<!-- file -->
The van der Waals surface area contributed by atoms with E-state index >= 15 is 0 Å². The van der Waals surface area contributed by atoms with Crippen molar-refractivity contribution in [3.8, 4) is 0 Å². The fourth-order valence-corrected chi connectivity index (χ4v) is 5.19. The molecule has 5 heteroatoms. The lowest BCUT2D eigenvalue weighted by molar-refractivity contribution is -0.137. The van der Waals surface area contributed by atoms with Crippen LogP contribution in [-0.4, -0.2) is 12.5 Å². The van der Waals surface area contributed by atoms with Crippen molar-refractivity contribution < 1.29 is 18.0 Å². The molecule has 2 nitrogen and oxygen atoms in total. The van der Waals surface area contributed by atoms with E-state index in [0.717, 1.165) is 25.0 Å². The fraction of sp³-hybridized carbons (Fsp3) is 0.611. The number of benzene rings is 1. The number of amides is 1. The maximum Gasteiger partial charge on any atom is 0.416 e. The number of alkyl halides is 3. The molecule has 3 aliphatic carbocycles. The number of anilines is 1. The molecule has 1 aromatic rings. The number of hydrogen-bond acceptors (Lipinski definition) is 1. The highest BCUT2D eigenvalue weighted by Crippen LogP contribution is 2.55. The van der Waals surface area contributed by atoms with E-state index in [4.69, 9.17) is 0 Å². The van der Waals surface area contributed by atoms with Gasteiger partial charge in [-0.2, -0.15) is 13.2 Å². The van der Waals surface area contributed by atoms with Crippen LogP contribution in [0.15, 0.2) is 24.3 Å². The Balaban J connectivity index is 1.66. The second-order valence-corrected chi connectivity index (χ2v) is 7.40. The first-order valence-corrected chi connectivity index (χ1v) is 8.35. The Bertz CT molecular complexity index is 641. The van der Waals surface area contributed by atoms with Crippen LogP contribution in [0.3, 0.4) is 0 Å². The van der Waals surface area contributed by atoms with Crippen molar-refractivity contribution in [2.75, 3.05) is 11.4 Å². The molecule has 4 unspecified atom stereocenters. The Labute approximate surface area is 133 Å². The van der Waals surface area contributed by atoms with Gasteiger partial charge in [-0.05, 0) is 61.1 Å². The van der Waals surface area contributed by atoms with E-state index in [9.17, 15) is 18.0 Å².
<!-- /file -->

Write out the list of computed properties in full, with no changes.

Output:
The van der Waals surface area contributed by atoms with E-state index >= 15 is 0 Å². The van der Waals surface area contributed by atoms with Crippen molar-refractivity contribution in [3.8, 4) is 0 Å². The fourth-order valence-corrected chi connectivity index (χ4v) is 5.19. The molecule has 5 heteroatoms. The lowest BCUT2D eigenvalue weighted by molar-refractivity contribution is -0.137. The van der Waals surface area contributed by atoms with Crippen LogP contribution in [-0.4, -0.2) is 12.5 Å². The van der Waals surface area contributed by atoms with Crippen molar-refractivity contribution < 1.29 is 18.0 Å². The molecule has 2 nitrogen and oxygen atoms in total. The van der Waals surface area contributed by atoms with E-state index in [0.717, 1.165) is 25.0 Å². The fraction of sp³-hybridized carbons (Fsp3) is 0.611. The number of benzene rings is 1. The number of amides is 1. The maximum Gasteiger partial charge on any atom is 0.416 e. The number of alkyl halides is 3. The molecule has 3 aliphatic carbocycles. The number of anilines is 1. The molecule has 1 aromatic rings. The number of hydrogen-bond acceptors (Lipinski definition) is 1. The highest BCUT2D eigenvalue weighted by Crippen LogP contribution is 2.55. The van der Waals surface area contributed by atoms with E-state index in [4.69, 9.17) is 0 Å². The van der Waals surface area contributed by atoms with Gasteiger partial charge in [-0.2, -0.15) is 13.2 Å². The van der Waals surface area contributed by atoms with Crippen LogP contribution in [0.15, 0.2) is 24.3 Å². The Balaban J connectivity index is 1.66. The second-order valence-corrected chi connectivity index (χ2v) is 7.40. The first-order valence-corrected chi connectivity index (χ1v) is 8.35. The Bertz CT molecular complexity index is 641. The van der Waals surface area contributed by atoms with Crippen LogP contribution in [0.3, 0.4) is 0 Å². The van der Waals surface area contributed by atoms with Crippen molar-refractivity contribution in [2.75, 3.05) is 11.4 Å². The molecule has 4 unspecified atom stereocenters. The Labute approximate surface area is 133 Å². The van der Waals surface area contributed by atoms with Gasteiger partial charge in [-0.05, 0) is 61.1 Å². The van der Waals surface area contributed by atoms with E-state index in [9.17, 15) is 18.0 Å².